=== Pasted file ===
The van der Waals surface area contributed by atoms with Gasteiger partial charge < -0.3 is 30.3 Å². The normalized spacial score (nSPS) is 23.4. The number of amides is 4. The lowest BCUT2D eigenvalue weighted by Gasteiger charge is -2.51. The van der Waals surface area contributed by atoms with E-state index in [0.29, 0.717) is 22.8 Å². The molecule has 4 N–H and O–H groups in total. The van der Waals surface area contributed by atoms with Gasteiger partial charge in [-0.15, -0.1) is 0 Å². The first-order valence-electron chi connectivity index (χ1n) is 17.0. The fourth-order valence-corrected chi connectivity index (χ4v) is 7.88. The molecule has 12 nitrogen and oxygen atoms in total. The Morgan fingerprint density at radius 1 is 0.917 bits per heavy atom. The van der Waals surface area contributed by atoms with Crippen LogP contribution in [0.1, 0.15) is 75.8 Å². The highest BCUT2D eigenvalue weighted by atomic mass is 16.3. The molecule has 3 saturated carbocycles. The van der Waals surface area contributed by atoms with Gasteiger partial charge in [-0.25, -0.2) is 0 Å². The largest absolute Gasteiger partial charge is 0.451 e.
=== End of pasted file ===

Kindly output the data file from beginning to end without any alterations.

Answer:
The van der Waals surface area contributed by atoms with Gasteiger partial charge < -0.3 is 30.3 Å². The normalized spacial score (nSPS) is 23.4. The number of amides is 4. The lowest BCUT2D eigenvalue weighted by Gasteiger charge is -2.51. The van der Waals surface area contributed by atoms with E-state index in [0.29, 0.717) is 22.8 Å². The molecule has 4 N–H and O–H groups in total. The van der Waals surface area contributed by atoms with Gasteiger partial charge in [-0.15, -0.1) is 0 Å². The first-order valence-electron chi connectivity index (χ1n) is 17.0. The fourth-order valence-corrected chi connectivity index (χ4v) is 7.88. The molecule has 12 nitrogen and oxygen atoms in total. The Morgan fingerprint density at radius 1 is 0.917 bits per heavy atom. The van der Waals surface area contributed by atoms with Crippen LogP contribution in [0.1, 0.15) is 75.8 Å². The highest BCUT2D eigenvalue weighted by atomic mass is 16.3. The molecule has 3 saturated carbocycles. The van der Waals surface area contributed by atoms with Gasteiger partial charge in [-0.25, -0.2) is 0 Å². The largest absolute Gasteiger partial charge is 0.451 e.